Where the Wild Turkey Lives

At one time, there were a lot of wild turkeys in the US, spread over a lot of land. For various reasons, the numbers dwindled. However, they have been replanted in many places, including in some places where they were either non-existent or in small numbers. In order to plant or manage them, it is necessary to know what their habitat is.

Turkeys are birds of the uplands and thrive in forested areas, especially those with conifers. This is for two major reasons; food and shelter. Wild turkeys, in the spring and summer, will eat grasses and seeds, such as pine nuts, like most game birds. Later in the year, though, in preparation for the cold of winter, they prefer high protein food like pine nuts and berries. These allow the birds to put on weight to see them through when food is scarcer.

Unlike many birds, turkeys don’t make lengthy migrations, so a good fall food supply is important for them to survive the bitter cold. Pine seeds are especially high in protein and allow the birds to put on a layer of fat. At the same time, the forests also provide food through the rest of the year. 

More importantly, forests provide shelter. Turkeys tend to be more solitary, so there usually aren’t large flocks that can lend each other heat. Fir and pine help keep snow and rain off the animals as well, and are good as wind breaks.

Dense thickets of bushes are also helpful to these birds, both as a food source and for shelter. The coloration of the shrubs and trees additionally provide wild turkeys with the means for hiding, primarily due to their protective camouflage. The feathers, like those of many species of grouse, are various shades of brown, black and white. This means that with enough bushes and trees, these birds can avoid detection by many of their natural predators.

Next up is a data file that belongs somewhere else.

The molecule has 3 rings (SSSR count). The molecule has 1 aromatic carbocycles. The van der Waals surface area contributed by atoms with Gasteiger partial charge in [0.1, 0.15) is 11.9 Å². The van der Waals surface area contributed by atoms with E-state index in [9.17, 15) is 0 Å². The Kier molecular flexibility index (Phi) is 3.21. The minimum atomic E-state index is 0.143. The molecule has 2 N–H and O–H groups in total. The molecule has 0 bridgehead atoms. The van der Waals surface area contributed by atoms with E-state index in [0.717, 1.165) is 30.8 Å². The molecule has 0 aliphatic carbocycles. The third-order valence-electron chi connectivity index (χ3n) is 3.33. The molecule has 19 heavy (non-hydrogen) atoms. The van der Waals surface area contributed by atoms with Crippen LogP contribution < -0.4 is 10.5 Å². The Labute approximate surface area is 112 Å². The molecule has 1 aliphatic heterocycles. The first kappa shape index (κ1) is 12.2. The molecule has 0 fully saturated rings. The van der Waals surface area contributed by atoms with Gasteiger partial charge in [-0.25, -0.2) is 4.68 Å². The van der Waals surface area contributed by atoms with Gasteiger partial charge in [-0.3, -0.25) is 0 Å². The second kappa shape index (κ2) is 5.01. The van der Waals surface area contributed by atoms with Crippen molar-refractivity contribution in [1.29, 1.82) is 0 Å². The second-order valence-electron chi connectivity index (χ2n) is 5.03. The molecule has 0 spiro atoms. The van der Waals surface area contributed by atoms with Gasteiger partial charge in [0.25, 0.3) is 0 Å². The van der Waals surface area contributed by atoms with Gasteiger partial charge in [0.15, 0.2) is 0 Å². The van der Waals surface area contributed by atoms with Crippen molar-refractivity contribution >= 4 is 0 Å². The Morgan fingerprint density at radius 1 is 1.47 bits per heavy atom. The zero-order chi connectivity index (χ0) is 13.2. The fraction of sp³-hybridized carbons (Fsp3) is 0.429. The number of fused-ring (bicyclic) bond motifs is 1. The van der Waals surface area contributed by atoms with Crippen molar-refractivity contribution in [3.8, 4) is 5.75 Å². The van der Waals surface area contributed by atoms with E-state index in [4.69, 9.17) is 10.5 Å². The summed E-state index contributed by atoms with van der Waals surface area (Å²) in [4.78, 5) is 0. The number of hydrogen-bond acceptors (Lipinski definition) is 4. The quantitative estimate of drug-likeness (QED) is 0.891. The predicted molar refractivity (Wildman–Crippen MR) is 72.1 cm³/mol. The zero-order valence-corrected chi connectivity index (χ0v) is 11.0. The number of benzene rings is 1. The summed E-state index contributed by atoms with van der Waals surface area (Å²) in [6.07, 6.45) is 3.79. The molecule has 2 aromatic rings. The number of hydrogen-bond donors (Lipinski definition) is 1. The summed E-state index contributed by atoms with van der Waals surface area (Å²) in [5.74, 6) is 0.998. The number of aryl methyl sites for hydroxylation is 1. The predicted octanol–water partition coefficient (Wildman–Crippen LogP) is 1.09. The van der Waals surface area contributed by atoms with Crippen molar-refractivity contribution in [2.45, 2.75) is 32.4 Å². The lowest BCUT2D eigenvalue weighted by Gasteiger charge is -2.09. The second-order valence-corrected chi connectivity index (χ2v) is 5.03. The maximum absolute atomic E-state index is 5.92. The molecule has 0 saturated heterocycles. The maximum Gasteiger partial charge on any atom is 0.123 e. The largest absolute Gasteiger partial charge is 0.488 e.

Turkeys aren’t known as powerful fliers so they also need ready access to water. In fact, it is common to find these game birds within a mile or two of a water source. They also need gravel for their gizzards so the food they eat can be crushed and digested. This means that they will often be found in areas that have rocky outcrops. The rocks also furnish shelter and hiding places.

Wild turkeys are birds of the forest and mountains. They prefer areas with plenty of trees and bushes for food and shelter, as well as an adequate supply of fresh water. Their habit is thankfully not uncommon, and after a decline in numbers, the species is now again on the increase.